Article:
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Psalm 1: A Meditation
Psalm 1: A Meditation
I've been meditating on Psalm 1. It is in two sections. The first deals with the righteous; the second deals with the unrighteous or the wicked.
God speaks. Three things come out clearly in those first three verses. First, the aspect of separation. The righteous man separates himself from this wicked world. He cares little for human philosophy or worldly knowledge. He is uncompromisingly righteous.
Second, the aspect of 'delighting in the Lord'. Now, when I examine my own spiritual life I find it quite inconsistent. When did I truly delight in the Lord? When did I sincerely desire Him? My heart still hankers for the things of the world, the things of the flesh, and doesn't really care for the heavenly manna of God's word or long for the heavenly fellowship of God's people. But the cross has been doing its work, and I find the Bible 'opening up' to me. There are such wonderful treasures hidden in the Scriptures. But do I meditate on them all day? It is quite clear that where verse 2 is concerned, I've still a long way to go.
The third aspect is fruitfulness. If we are truly rooted and planted in Christ, then fruit will follow. Our leaves will not wither; we will always be fresh and green. But how often I have felt dry and dull! Because I have not learnt to drink deeply of the wells of the Spirit.
Then comes the punch-line: 'In whatever he does, he prospers.' Do I really believe that? How half-hearted I am! How often I have failed! Lord, how I long for such fruitfulness and prosperity! How the Lord longs that you and I should long to be a blessing to others! Our soul will prosper, and others will prosper as they come in touch with us and receive the words and the water of life. This line reminds me of the words of David in Psalm 23: 'My cup overflows.' Out of our innermost being will flow rivers of living water. This is what God has kept in store for those who live a life of separation from the world, meditation upon the Word, and whose roots are deeply planted in Christ.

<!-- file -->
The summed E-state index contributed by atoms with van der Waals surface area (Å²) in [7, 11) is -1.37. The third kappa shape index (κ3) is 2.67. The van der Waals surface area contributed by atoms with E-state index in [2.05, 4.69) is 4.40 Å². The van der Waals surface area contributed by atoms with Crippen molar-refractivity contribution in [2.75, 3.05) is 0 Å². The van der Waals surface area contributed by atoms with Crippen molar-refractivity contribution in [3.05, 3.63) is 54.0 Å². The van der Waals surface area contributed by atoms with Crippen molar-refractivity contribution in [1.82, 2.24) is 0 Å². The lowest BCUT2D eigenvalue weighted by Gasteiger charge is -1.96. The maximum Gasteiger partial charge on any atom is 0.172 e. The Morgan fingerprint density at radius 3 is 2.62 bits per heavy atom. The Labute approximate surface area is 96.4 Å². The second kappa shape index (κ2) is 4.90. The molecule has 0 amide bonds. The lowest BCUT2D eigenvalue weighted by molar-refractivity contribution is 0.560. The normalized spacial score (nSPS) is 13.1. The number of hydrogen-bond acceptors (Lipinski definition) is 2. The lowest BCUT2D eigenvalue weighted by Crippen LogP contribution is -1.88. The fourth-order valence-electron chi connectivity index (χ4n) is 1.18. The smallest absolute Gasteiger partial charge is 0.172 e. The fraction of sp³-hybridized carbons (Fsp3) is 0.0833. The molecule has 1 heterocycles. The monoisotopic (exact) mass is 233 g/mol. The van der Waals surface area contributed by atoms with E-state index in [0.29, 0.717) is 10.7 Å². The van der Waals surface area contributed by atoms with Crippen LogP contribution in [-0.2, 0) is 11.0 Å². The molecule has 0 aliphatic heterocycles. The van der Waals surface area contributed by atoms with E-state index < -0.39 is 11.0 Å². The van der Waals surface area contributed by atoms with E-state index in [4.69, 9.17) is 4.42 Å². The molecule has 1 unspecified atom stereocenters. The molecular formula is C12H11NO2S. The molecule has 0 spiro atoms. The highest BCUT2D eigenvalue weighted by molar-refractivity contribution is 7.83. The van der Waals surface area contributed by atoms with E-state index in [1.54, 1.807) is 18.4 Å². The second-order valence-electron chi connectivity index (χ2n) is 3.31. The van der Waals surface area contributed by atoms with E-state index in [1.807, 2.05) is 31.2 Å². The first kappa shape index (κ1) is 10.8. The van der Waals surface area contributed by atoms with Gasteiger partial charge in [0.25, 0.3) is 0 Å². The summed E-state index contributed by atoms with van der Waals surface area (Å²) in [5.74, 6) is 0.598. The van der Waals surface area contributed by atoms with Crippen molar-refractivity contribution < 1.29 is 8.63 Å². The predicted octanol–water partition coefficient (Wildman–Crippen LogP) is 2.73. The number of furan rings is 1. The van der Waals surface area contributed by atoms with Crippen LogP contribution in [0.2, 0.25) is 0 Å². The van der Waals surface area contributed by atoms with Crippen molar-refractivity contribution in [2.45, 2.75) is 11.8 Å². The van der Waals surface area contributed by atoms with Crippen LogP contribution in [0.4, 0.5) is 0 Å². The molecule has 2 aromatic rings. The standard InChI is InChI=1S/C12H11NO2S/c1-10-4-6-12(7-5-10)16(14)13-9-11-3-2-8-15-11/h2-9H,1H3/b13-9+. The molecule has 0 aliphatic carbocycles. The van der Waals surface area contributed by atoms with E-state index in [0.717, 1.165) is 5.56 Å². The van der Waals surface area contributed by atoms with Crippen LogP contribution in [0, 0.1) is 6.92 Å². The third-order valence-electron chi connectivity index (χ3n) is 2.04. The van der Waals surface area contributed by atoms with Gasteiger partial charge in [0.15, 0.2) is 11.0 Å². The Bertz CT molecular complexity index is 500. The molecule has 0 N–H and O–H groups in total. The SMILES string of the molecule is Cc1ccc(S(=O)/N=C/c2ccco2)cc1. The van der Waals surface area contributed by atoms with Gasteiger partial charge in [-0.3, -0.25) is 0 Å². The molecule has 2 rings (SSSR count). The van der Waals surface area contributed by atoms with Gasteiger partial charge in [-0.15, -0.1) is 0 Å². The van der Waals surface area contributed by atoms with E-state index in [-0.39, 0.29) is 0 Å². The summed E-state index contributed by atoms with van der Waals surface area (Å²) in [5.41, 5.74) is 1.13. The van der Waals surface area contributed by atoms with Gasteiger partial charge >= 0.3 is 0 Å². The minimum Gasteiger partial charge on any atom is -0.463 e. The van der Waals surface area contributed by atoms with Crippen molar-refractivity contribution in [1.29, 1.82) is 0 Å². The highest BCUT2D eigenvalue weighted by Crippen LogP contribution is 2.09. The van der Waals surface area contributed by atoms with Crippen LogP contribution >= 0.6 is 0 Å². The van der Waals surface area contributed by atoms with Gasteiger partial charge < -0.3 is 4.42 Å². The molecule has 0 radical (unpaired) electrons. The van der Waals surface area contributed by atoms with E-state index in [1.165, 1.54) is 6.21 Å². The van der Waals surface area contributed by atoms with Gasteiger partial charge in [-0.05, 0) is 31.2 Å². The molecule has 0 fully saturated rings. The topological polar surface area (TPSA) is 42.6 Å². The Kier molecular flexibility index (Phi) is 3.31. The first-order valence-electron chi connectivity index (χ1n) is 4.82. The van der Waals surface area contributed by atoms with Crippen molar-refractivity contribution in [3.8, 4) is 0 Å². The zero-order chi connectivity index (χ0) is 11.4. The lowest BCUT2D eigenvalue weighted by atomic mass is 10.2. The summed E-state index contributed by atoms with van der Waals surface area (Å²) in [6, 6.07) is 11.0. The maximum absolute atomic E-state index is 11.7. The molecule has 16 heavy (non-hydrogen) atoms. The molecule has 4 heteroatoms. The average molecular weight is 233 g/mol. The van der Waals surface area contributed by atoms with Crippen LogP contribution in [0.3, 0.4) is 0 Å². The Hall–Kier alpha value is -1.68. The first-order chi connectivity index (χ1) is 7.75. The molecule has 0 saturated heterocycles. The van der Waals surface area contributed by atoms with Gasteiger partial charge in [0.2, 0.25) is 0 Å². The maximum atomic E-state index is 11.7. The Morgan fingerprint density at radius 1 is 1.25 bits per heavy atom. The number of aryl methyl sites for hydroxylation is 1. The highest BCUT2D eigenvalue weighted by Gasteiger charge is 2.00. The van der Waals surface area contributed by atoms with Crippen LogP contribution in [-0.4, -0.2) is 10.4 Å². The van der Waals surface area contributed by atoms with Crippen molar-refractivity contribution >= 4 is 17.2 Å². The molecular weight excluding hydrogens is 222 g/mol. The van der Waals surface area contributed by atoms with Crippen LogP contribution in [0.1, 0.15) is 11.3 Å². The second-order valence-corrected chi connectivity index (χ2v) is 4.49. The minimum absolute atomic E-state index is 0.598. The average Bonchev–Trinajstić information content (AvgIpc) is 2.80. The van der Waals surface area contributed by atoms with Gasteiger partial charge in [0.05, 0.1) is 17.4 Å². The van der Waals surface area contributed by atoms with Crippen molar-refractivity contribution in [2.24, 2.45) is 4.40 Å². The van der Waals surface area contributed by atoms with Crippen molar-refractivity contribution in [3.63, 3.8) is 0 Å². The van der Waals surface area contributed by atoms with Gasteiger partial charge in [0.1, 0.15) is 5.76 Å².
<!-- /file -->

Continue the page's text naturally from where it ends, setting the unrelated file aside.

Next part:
But what is astonishing is the way God summarily dismisses the wicked in the latter half of this psalm. We make so much of man, his wisdom and skill, the advances of science and technology, the achievements of human civilization. God doesn't seem to care for it. The wicked, the unrighteous, those who disbelieve God and refuse to accept Jesus as their Saviour and their Righteousness - they are like chaff which the wind blows away. Judgment comes like a thunder-bolt. The wicked will perish. They will be removed from the face of the earth.
We see the congregation of the righteous, the assembly of the saints, the gathering of the children of God, those who have endured to the end by His unfailing mercy and grace. Why, not one of the great men of this world are seen in the company of the saved! Man in all his greatness and glory cannot stand before God. The Lord knows [watches] over the way of the righteous; His eyes are always upon them. They have accepted the Saviour and committed themselves to Christ. They are the Father's chief concern. But as regards the wicked - God's word declares that they will perish. The glory of man will disappear like wind-swept burning chaff (Matt 3:12) in the blaze of the glory of God. In the end it is the meek and righteous who will inherit the earth.
This psalm shows us two ways - the way of the righteous and the way of the wicked. The world makes much of the wiles and craftiness of ungodly men. How shrewd he is! How talented he is! What a genius! God cares little for geniuses, heroes and celebrities. He is seeking for those who will walk the narrow way of righteousness. And truly speaking, there will be only a few who will find it.
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